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A young nurse and I spoke recently about her experience of secondary trauma. She indicated how she’s worried about her small patients and the tiniest of errors she might make that could have life-altering results. She admitted to ruminating about drawing blood from PICC-lines, moisture in ventilators, and uninvolved parents in patient care. She reported worrying about COVID, TBI, and violence even when she’s not at the hospital. She exhibiting symptoms of early career compassion fatigue and vicarious trauma.

I sat. I listened. She was tearful and full of anxiety. We discussed the pressures of medical care and the drive for perfection. She also admitted that she was terrified to talk with colleagues about her worries, fear of mistakes or overwhelm because she was certain that they would see her as incompetent.

Any of this sound familiar?

We live in a performative society. Medical models perpetuate a complexity of perfection, hero complex and unreasonable expectations of human performance. And, by the way, all of that cloaked in messages of stoicism. Never let them see you sweat. Save others, deal with your needs later. Don’t talk about overwhelm or uncertainty for fear of looking incompetent. And self-care? It’s a great idea…for someone else.

I’m not going to scold you or shame you or even judge you for the space that’s been created – not by you, but through decades of creating a culture of perfection and performance. But what I am asking, in fact begging of you is this: Can you put down your capes? Not always, but sometimes? You are heroes but you need not be heroic all of the time. Medicine can be BOTH life-saving and life-draining. It can be fulfilling and exhausting. Recognize that the cape is heavy and after 18 months of healing during a pandemic, it’s a bit tattered.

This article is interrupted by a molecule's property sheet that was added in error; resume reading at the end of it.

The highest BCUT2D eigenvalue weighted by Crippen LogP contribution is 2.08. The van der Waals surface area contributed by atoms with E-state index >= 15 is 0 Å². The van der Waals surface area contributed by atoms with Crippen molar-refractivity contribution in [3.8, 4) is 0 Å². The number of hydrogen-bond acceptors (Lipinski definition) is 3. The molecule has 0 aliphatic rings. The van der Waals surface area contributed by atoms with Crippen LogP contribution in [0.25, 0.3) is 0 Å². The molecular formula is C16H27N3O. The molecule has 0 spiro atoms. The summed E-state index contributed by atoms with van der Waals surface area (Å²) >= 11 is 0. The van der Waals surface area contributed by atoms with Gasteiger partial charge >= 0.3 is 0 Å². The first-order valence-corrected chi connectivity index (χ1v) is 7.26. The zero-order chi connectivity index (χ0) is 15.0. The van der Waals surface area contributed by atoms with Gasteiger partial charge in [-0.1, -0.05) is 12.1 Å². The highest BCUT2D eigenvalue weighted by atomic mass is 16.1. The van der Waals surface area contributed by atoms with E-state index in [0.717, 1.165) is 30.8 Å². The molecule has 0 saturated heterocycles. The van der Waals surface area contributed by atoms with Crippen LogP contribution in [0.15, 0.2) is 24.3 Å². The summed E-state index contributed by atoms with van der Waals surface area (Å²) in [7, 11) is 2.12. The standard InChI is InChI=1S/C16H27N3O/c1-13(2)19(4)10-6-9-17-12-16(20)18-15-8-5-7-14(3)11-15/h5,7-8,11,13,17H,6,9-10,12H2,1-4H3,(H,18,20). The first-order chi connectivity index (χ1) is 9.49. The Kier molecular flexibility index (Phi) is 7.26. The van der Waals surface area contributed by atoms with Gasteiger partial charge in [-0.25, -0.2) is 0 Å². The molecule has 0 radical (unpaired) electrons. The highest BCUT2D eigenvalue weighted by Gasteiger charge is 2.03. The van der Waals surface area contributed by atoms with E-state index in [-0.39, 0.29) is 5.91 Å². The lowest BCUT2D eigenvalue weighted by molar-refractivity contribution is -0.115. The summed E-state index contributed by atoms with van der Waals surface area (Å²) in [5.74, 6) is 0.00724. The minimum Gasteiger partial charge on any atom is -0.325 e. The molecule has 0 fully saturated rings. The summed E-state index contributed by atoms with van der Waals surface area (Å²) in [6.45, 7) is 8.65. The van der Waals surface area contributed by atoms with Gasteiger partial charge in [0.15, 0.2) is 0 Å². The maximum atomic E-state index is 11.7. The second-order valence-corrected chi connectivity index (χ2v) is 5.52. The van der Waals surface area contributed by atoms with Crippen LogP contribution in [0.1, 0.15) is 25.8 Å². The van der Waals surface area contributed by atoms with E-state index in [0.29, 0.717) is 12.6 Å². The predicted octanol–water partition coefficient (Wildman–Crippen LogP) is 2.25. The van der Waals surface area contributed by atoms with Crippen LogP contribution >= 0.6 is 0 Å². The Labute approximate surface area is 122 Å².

I simply want to provide a space where you can be human, seen and accepted for being a WHOLE person. Healing begins with acknowledgement. Often from others first, then through grace and self-compassion, for ourselves.

You can pick the cape up later, I promise. Or change in a nearby phone booth – wink.

PS – if you’d like to take my newest creation for providers – Healthcare Provider Burnout Quiz, you can find it here and share with friends. Let’s continue to talk about all of the overwhelm!

With compassion,

Dr. Amy

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